Posts Tagged 'things my father left me'

One simple scarf – grey, red, blue

greyredblueThis garter stitch scarf was made the first year we lived in the house nearer to downtown. It was knit on summer days, gazing out at the mountain in the distance while listening to the radio. I used Minerva wool, because that’s what was in my Mom’s stash, and chose simple garter stitch, so I wouldn’t forget what side I was on and purl when I should knit.

I chose grey and blue, because the scarf was for my father, who had blue-grey eyes, and then red, so it wouldn’t be too boring. The moths have gotten to it a bit, and the Minerva yarn isn’t all that soft (he didn’t end up wearing the scarf because it was too scratchy).

It’s a memory of hot summer nights, when I first started the project, then the desperate figuring near November, if the scarf would be long enough by Christmas before I ran out of stash. Of time that ticked away while I was content, alone with my thoughts — back before I was worried about Latin class and physics. For me, it’s a bit more than a simple garter stitch scarf, but it’s time for it to belong to someone else. How about you — any early projects that have grown in importance over the years?

Following someone else’s annotations 2

Dad’s copy of Wordsworth’s The Prelude is filled with comments, but only in specific sections: Books 1, 6-7, 13. I can’t tell if, perhaps, the notes reflect a paper he was working on, or notes scrawled in the margins during the class. It’s interesting what Dad noticed or jots down: the penciled words “disregard for rules” right beside a passage “This spurious virtue, rather let it bear/A name it now deserves, this cowardice,/Gave treacherous sanction to that over-love/Of freedom which encouraged me to turn from regulations even of my own…” The Prelude, Book 6, lines 30-34. Whereas I get lost in beautiful descriptions:

“….Often have I stood
Foot-bound uplooking at this lovely tree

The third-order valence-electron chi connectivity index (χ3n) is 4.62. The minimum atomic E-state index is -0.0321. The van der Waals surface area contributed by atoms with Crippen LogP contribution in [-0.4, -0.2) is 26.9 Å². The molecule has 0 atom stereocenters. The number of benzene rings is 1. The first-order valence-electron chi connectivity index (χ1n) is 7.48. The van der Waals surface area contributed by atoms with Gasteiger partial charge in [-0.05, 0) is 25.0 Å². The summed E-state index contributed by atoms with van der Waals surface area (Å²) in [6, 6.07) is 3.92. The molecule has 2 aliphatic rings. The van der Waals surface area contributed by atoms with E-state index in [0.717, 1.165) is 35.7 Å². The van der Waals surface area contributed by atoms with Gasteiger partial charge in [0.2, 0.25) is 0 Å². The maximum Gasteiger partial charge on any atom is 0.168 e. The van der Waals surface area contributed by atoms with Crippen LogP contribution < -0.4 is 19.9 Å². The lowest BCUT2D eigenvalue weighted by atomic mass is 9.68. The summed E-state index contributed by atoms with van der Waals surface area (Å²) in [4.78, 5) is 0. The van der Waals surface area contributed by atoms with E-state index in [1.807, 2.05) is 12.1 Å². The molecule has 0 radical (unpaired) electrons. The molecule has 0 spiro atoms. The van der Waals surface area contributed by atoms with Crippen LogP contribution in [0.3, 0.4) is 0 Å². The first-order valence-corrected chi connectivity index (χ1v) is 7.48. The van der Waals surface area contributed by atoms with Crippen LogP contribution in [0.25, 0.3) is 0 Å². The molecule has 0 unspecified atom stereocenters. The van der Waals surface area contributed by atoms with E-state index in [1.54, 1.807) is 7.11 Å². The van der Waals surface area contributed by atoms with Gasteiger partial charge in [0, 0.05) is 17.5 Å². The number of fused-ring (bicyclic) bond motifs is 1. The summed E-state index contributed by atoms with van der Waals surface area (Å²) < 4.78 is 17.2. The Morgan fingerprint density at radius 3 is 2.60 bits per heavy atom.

Beneath a frosty moon. The hemisphere
Of magic fiction, verse of mine perchance
May never tread: but scarcely Spenser’s self
Could have more tranquil visions in his youth,”
The Prelude Book 6, lines 85-90.

In this passage I can see allusions to Spenser’s Faery Queen, references to an ash tree with ivy hanging from it, and the frost filled air of a campus in winter. My father (before he was a father) seemed concerned about disregarding rules, or ways that Wordsworth talked about disrespecting authority. And, I get the feeling from other scribbling that he might not have been enjoying himself, and I’m so glad that when I studied Wordsworth, he wanted me to enjoy the poetry, even when he wanted me to enjoy his parodies. He was patient with my enthusiasm, and gave me the gift of deciding what I liked. So, have you read The Prelude? Any thoughts on it? Did your teachers make you “skip around” in it, or let you plow through? In my courses, there wasn’t the time I have now, to sit and enjoy, so I’ll keep going, until I get to the end. I’m more than halfway done, after all.

Following someone else’s annotations

Years ago, my Dad told me how some ministers annotate the Bible, and how exciting it would be to read the same Bible that Martin Luther put notes in. (Now you can. Article at the Universitat Utrechts’ Humanities website: )

My Dad was a minister, and he caught the bug and wrote notes (or inserted notes on pieces of paper in his art books) all the time. I have the same habit (not for library books, though, or most reading) when I’m studying something. I can’t decide if it’s bad or not, but now I have a copy of my father’s Wordsworth. And it’s somewhat comforting, me reading the same book he read back in 1964, and realizing that he must have read it in Seminary. It may also be slightly comforting that I’m having an easier time with The Prelude (but I’ve fallen asleep over his divinity texts. So… dry…).

So, have you ever followed someone else’s annotations like footprints in the grass?

More later on this poem and Wordsworth, I think. Maybe after I look at the article about Martin Luther’s Bible. How very cool is that?


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